Middle Huron communities have adopted wetlands protection ordinances, storm water management ordinances, natural features protection ordinances, and have raised the level of water quality protection in their standards and codes.

The Middle Huron program initiated the ongoing statewide discussions on development of state legislation to restrict the application of manufactured phosphorus fertilizers in 2003. A version of the language developed by the state working group recently was signed into law to take effect in 2012. Previous to that, the City of Ann Arbor, City of Ypsilanti, and Pittsfield and Ypsilanti Townships approved local ordinances to restrict manufactured fertilizer with implementation of the programs in 2006.

More than 2,600 agricultural acres in the Middle Huron have conservation practices including conservation tillage, nutrient management, and filter strips. In addition, over $200,000 of USDA funds have been supplied to farmers for the installation of best management practices on their Mill Creek sub-watershed farms.

Several tributaries within the Middle Huron River Watershed have had watershed management and restoration plans developed for them as a result of the original partnerships and research conducted through the Middle Huron program. Click here to find management plans for Malletts Creek, Mill Creek, and Millers Creek. Additionally, a comprehensive plan was developed for the Middle Huron Watershed that includes the creekshed plans.

The result of all this has been dramatic and substantial decreases in phosphorus levels throughout the watershed. See the news of the latest results and the Reports and Data section for more details.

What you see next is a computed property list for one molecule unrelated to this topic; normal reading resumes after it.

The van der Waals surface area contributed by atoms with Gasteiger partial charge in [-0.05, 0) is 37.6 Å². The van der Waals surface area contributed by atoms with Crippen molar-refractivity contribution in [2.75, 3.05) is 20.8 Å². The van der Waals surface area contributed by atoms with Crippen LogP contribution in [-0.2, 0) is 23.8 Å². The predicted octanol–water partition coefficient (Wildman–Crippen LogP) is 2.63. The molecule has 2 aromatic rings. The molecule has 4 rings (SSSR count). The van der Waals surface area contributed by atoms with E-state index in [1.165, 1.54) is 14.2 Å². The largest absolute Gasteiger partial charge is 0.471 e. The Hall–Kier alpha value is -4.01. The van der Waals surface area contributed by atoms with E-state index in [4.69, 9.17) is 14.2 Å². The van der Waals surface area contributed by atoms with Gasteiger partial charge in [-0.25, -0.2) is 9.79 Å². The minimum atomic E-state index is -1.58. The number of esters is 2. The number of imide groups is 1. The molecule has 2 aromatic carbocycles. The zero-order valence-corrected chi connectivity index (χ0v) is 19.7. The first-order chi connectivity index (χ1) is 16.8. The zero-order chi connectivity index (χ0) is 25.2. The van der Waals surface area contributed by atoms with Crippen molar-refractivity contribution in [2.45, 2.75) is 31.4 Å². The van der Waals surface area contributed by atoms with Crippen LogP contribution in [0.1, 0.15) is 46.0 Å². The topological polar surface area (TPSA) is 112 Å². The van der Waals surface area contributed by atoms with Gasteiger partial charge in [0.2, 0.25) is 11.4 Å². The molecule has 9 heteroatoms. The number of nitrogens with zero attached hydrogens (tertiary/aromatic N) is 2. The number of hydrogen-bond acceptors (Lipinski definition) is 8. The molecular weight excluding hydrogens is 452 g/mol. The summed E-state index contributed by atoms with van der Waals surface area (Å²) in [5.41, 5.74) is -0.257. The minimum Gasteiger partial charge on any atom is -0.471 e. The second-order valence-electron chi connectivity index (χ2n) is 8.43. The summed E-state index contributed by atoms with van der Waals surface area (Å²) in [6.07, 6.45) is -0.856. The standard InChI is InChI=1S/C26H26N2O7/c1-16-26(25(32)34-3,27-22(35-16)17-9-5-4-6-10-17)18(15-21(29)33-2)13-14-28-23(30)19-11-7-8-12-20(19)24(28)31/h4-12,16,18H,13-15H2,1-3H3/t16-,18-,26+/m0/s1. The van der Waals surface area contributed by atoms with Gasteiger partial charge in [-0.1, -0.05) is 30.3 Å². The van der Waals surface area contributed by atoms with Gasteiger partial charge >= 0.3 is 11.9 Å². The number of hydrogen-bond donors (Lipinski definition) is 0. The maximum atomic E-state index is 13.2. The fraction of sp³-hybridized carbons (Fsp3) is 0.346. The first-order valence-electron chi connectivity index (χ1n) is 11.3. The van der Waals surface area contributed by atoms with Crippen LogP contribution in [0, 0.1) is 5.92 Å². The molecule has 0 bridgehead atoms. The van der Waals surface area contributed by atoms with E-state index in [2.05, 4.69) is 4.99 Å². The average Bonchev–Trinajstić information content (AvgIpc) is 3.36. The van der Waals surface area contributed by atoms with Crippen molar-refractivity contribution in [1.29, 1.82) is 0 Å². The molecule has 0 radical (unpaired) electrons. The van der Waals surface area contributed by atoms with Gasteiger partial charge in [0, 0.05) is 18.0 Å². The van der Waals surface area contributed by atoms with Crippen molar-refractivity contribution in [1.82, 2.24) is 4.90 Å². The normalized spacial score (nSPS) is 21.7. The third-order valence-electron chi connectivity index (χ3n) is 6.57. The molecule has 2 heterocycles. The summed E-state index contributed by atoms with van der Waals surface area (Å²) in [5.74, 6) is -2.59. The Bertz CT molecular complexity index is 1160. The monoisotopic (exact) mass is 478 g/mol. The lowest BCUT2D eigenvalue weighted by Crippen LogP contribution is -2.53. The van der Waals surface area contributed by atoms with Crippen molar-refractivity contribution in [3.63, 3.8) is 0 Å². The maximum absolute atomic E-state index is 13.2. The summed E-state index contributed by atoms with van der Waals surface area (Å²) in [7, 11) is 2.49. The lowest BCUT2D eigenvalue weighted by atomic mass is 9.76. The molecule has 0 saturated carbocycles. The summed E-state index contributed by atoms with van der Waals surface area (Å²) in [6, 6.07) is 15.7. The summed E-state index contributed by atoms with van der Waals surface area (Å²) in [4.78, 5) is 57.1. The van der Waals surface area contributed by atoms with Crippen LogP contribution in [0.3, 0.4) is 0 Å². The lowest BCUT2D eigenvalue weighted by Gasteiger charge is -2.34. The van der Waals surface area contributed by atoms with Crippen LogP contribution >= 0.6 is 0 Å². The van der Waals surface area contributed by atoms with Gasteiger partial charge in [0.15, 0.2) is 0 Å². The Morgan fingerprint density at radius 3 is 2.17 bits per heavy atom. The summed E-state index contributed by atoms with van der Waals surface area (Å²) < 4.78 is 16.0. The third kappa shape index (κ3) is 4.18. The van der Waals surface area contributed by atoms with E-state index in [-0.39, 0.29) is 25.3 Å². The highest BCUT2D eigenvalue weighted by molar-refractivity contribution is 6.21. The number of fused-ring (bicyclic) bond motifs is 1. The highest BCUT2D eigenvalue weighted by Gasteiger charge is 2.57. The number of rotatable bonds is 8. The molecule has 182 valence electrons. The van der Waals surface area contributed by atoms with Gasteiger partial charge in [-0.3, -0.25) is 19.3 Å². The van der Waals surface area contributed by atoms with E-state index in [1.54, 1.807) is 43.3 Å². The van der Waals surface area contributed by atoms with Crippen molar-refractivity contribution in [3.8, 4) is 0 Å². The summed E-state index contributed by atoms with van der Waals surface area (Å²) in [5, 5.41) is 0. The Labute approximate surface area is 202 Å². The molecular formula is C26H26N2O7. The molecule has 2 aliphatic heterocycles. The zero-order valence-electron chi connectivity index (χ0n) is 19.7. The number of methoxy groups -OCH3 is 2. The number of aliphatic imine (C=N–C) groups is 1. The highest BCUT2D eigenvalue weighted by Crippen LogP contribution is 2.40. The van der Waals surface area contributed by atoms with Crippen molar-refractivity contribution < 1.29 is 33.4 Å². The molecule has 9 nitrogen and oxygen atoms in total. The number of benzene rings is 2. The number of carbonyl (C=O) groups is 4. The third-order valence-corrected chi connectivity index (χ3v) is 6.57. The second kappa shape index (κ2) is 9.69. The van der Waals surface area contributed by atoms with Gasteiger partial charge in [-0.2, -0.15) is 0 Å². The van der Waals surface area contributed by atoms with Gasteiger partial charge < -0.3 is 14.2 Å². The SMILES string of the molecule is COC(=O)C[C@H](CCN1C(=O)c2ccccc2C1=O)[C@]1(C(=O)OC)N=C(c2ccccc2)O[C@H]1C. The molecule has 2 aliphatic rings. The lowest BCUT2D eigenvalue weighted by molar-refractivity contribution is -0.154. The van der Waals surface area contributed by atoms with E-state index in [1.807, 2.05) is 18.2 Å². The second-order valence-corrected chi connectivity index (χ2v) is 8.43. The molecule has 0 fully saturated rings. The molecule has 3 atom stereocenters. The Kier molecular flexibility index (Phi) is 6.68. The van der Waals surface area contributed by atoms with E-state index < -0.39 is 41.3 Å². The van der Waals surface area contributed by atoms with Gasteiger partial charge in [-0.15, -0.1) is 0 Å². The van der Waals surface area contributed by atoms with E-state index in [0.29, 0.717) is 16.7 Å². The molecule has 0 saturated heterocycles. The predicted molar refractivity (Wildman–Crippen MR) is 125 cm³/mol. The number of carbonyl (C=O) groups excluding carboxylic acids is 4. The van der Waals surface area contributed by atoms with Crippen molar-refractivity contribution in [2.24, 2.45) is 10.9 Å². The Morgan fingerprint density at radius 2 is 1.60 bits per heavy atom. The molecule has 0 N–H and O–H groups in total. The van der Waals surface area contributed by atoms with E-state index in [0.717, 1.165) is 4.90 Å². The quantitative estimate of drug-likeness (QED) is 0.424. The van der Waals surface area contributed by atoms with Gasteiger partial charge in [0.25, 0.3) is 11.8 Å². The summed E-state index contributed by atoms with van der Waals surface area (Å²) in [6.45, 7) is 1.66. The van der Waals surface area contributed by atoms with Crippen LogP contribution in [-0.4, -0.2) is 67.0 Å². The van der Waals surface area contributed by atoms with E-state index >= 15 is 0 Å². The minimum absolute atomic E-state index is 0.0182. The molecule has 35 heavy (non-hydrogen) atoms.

Partners to the program (see list below) provide financial support for HRWC to facilitate the program. Implementation projects in the Middle Huron are funded by federal Clean Water Act grants, Clean Michigan Initiative grants, private foundations, individual donations, and business partnerships.

Current financial supporters of the Middle Huron program are:

Ann Arbor City
Ann Arbor Charter Township
Barton Hills Village
Chelsea City
Dexter Village
Loch Alpine Sanitary Authority/Webster Township
Lodi Township
Pittsfield Charter Township
Scio Township
Superior Charter Township
University of Michigan
Van Buren Charter Township
Washtenaw County
Ypsilanti City
Ypsilanti Charter Township

 

The partners in the Middle Huron program expanded their focus beyond phosphorus pollution several years ago as additional TMDLs were set in the Middle Huron River Watershed. Middle Huron partners developed the first implementation plan in Michigan for an E. coli TMDL in the Huron River, and one of the first in the United States. Poor macroinvertebrates and fish communities have been identified in Swift Run and Malletts Creek, with remediation plans developed for those TMDLs as well.

For more information, view the complete list and map of impaired waterbodies in the Huron River Watershed.

Ric Lawson at:
Huron River Watershed Council
1100 N. Main Street
Ann Arbor, MI 48104
734/769-5123 x609
or email: rlawson@hrwc.org

The most recent report on the Middle Huron program is the 2005-07 Report. A new reporting “dashboard” is pending completion. The report contains background on the nutrient pollution problem in the middle Huron, updates on indicators for water health, and documentation on innovative pollution prevention activities.
2005-07 Middle Huron Partnership Report, pdf file is .63 megabytes
Appendices to the report, pdf file is 11.0 megabytes

The most recent report from the Middle Huron Stream Monitoring Program is a comprehensive report on analysis of monitoring results through the 2011 season. Results include monitoring of 9 tributaries in the middle Huron River Watershed. The report includes photos and descriptions of the monitoring sites, and discussions of methodologies and results.

2013 Middle Huron Monitoring Report

2014 Middle Huron Monitoring Presentation

Current monitoring data can be found at the bottom of the Water Quality Monitoring Program page.

The Michigan DEQ presented analysis of data they contracted for collection in 2009.